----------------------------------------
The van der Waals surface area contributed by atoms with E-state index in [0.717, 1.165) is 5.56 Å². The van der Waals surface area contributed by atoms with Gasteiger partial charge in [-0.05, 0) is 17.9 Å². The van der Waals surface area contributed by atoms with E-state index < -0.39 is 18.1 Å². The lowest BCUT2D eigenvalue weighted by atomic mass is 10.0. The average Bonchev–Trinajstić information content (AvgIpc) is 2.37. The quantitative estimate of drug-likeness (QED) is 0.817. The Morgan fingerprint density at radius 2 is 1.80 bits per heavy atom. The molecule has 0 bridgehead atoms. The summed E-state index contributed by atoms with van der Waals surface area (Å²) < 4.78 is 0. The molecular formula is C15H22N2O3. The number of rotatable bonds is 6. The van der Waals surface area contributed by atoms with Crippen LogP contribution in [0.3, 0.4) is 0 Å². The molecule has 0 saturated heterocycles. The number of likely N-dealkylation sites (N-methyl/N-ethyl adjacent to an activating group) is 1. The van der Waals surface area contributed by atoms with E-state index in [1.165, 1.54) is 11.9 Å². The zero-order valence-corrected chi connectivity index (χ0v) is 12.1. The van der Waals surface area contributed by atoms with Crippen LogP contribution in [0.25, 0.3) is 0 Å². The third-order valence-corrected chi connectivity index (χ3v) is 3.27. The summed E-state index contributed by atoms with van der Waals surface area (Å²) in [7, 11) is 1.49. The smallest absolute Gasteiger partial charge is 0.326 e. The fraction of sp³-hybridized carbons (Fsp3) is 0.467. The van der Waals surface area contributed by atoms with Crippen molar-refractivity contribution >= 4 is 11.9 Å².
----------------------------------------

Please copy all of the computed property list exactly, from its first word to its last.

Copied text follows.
The van der Waals surface area contributed by atoms with E-state index in [0.717, 1.165) is 5.56 Å². The van der Waals surface area contributed by atoms with Gasteiger partial charge in [-0.05, 0) is 17.9 Å². The van der Waals surface area contributed by atoms with E-state index < -0.39 is 18.1 Å². The lowest BCUT2D eigenvalue weighted by atomic mass is 10.0. The average Bonchev–Trinajstić information content (AvgIpc) is 2.37. The quantitative estimate of drug-likeness (QED) is 0.817. The Morgan fingerprint density at radius 2 is 1.80 bits per heavy atom. The molecule has 0 bridgehead atoms. The summed E-state index contributed by atoms with van der Waals surface area (Å²) < 4.78 is 0. The molecular formula is C15H22N2O3. The number of rotatable bonds is 6. The van der Waals surface area contributed by atoms with Crippen LogP contribution in [0.3, 0.4) is 0 Å². The molecule has 0 saturated heterocycles. The number of likely N-dealkylation sites (N-methyl/N-ethyl adjacent to an activating group) is 1. The van der Waals surface area contributed by atoms with E-state index in [1.165, 1.54) is 11.9 Å². The zero-order valence-corrected chi connectivity index (χ0v) is 12.1. The van der Waals surface area contributed by atoms with Crippen LogP contribution in [0.25, 0.3) is 0 Å². The third-order valence-corrected chi connectivity index (χ3v) is 3.27. The summed E-state index contributed by atoms with van der Waals surface area (Å²) in [7, 11) is 1.49. The smallest absolute Gasteiger partial charge is 0.326 e. The fraction of sp³-hybridized carbons (Fsp3) is 0.467. The van der Waals surface area contributed by atoms with Crippen molar-refractivity contribution >= 4 is 11.9 Å².